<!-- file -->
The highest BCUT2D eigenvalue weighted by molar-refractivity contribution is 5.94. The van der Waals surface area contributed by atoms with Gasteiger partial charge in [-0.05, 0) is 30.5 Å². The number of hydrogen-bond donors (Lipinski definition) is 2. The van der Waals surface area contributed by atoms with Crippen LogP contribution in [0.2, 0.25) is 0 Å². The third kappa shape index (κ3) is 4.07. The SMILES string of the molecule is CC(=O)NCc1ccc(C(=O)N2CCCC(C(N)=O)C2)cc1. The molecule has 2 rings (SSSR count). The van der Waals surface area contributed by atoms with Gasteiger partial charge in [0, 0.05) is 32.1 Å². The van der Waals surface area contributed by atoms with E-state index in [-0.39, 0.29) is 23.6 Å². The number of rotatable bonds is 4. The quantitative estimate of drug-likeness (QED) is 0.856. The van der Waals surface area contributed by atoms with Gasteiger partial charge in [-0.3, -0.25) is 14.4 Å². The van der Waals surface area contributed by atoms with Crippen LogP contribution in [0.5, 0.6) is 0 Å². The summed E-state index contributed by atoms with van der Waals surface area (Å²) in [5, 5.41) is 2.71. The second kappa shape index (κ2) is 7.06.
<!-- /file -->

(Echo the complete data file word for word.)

The highest BCUT2D eigenvalue weighted by molar-refractivity contribution is 5.94. The van der Waals surface area contributed by atoms with Gasteiger partial charge in [-0.05, 0) is 30.5 Å². The number of hydrogen-bond donors (Lipinski definition) is 2. The van der Waals surface area contributed by atoms with Crippen LogP contribution in [0.2, 0.25) is 0 Å². The third kappa shape index (κ3) is 4.07. The SMILES string of the molecule is CC(=O)NCc1ccc(C(=O)N2CCCC(C(N)=O)C2)cc1. The molecule has 2 rings (SSSR count). The van der Waals surface area contributed by atoms with Gasteiger partial charge in [0, 0.05) is 32.1 Å². The van der Waals surface area contributed by atoms with E-state index in [-0.39, 0.29) is 23.6 Å². The number of rotatable bonds is 4. The quantitative estimate of drug-likeness (QED) is 0.856. The van der Waals surface area contributed by atoms with Gasteiger partial charge in [-0.3, -0.25) is 14.4 Å². The van der Waals surface area contributed by atoms with Crippen LogP contribution in [0.5, 0.6) is 0 Å². The summed E-state index contributed by atoms with van der Waals surface area (Å²) in [5, 5.41) is 2.71. The second kappa shape index (κ2) is 7.06.